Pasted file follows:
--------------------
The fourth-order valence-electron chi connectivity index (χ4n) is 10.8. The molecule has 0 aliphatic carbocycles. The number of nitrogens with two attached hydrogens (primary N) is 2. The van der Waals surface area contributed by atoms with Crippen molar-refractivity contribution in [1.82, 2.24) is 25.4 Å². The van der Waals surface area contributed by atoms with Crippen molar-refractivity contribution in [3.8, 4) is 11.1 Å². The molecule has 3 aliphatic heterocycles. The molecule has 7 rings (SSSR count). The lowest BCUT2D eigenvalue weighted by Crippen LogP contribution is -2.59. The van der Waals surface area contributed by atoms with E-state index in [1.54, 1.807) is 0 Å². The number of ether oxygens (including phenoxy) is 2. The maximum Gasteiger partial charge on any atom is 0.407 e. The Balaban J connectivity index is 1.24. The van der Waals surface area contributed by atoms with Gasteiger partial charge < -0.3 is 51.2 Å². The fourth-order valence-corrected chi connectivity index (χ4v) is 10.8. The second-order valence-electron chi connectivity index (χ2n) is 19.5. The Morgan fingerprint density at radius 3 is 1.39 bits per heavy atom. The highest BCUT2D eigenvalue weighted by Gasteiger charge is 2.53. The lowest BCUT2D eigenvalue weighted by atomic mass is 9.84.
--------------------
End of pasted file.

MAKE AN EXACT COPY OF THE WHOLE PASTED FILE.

The fourth-order valence-electron chi connectivity index (χ4n) is 10.8. The molecule has 0 aliphatic carbocycles. The number of nitrogens with two attached hydrogens (primary N) is 2. The van der Waals surface area contributed by atoms with Crippen molar-refractivity contribution in [1.82, 2.24) is 25.4 Å². The van der Waals surface area contributed by atoms with Crippen molar-refractivity contribution in [3.8, 4) is 11.1 Å². The molecule has 3 aliphatic heterocycles. The molecule has 7 rings (SSSR count). The lowest BCUT2D eigenvalue weighted by Crippen LogP contribution is -2.59. The van der Waals surface area contributed by atoms with E-state index in [1.54, 1.807) is 0 Å². The number of ether oxygens (including phenoxy) is 2. The maximum Gasteiger partial charge on any atom is 0.407 e. The Balaban J connectivity index is 1.24. The van der Waals surface area contributed by atoms with Gasteiger partial charge < -0.3 is 51.2 Å². The fourth-order valence-corrected chi connectivity index (χ4v) is 10.8. The second-order valence-electron chi connectivity index (χ2n) is 19.5. The Morgan fingerprint density at radius 3 is 1.39 bits per heavy atom. The highest BCUT2D eigenvalue weighted by Gasteiger charge is 2.53. The lowest BCUT2D eigenvalue weighted by atomic mass is 9.84.